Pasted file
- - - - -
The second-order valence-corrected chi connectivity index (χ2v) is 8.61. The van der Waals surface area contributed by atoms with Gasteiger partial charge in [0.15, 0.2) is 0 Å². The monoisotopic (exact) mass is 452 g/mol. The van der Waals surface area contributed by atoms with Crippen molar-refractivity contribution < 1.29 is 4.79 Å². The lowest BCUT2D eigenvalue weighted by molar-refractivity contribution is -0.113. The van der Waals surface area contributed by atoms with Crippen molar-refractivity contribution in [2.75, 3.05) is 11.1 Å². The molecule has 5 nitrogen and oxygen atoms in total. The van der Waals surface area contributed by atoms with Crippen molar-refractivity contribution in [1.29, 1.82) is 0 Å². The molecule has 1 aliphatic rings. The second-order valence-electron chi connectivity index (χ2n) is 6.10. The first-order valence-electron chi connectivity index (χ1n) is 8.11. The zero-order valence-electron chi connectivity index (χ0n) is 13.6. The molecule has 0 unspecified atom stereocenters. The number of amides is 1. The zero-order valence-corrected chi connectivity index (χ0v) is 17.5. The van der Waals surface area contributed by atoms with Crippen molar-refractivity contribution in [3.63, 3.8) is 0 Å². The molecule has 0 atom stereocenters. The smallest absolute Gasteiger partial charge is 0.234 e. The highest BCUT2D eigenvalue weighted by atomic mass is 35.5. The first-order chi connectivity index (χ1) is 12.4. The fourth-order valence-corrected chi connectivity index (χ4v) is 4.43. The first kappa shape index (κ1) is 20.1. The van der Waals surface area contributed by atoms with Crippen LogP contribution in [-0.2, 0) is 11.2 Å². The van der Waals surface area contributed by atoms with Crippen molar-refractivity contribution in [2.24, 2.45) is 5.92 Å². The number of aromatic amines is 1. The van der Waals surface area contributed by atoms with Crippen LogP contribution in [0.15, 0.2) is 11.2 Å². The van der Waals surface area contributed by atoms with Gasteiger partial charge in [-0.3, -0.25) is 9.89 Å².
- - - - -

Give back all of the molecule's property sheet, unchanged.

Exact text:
The second-order valence-corrected chi connectivity index (χ2v) is 8.61. The van der Waals surface area contributed by atoms with Gasteiger partial charge in [0.15, 0.2) is 0 Å². The monoisotopic (exact) mass is 452 g/mol. The van der Waals surface area contributed by atoms with Crippen molar-refractivity contribution < 1.29 is 4.79 Å². The lowest BCUT2D eigenvalue weighted by molar-refractivity contribution is -0.113. The van der Waals surface area contributed by atoms with Crippen molar-refractivity contribution in [2.75, 3.05) is 11.1 Å². The molecule has 5 nitrogen and oxygen atoms in total. The van der Waals surface area contributed by atoms with Crippen molar-refractivity contribution in [1.29, 1.82) is 0 Å². The molecule has 1 aliphatic rings. The second-order valence-electron chi connectivity index (χ2n) is 6.10. The first-order valence-electron chi connectivity index (χ1n) is 8.11. The zero-order valence-electron chi connectivity index (χ0n) is 13.6. The molecule has 0 unspecified atom stereocenters. The number of amides is 1. The zero-order valence-corrected chi connectivity index (χ0v) is 17.5. The van der Waals surface area contributed by atoms with Crippen molar-refractivity contribution in [3.63, 3.8) is 0 Å². The molecule has 0 atom stereocenters. The smallest absolute Gasteiger partial charge is 0.234 e. The highest BCUT2D eigenvalue weighted by atomic mass is 35.5. The first-order chi connectivity index (χ1) is 12.4. The fourth-order valence-corrected chi connectivity index (χ4v) is 4.43. The first kappa shape index (κ1) is 20.1. The van der Waals surface area contributed by atoms with Crippen LogP contribution in [-0.2, 0) is 11.2 Å². The van der Waals surface area contributed by atoms with Crippen molar-refractivity contribution in [2.24, 2.45) is 5.92 Å². The number of aromatic amines is 1. The van der Waals surface area contributed by atoms with Crippen LogP contribution in [0.15, 0.2) is 11.2 Å². The van der Waals surface area contributed by atoms with Gasteiger partial charge in [-0.3, -0.25) is 9.89 Å².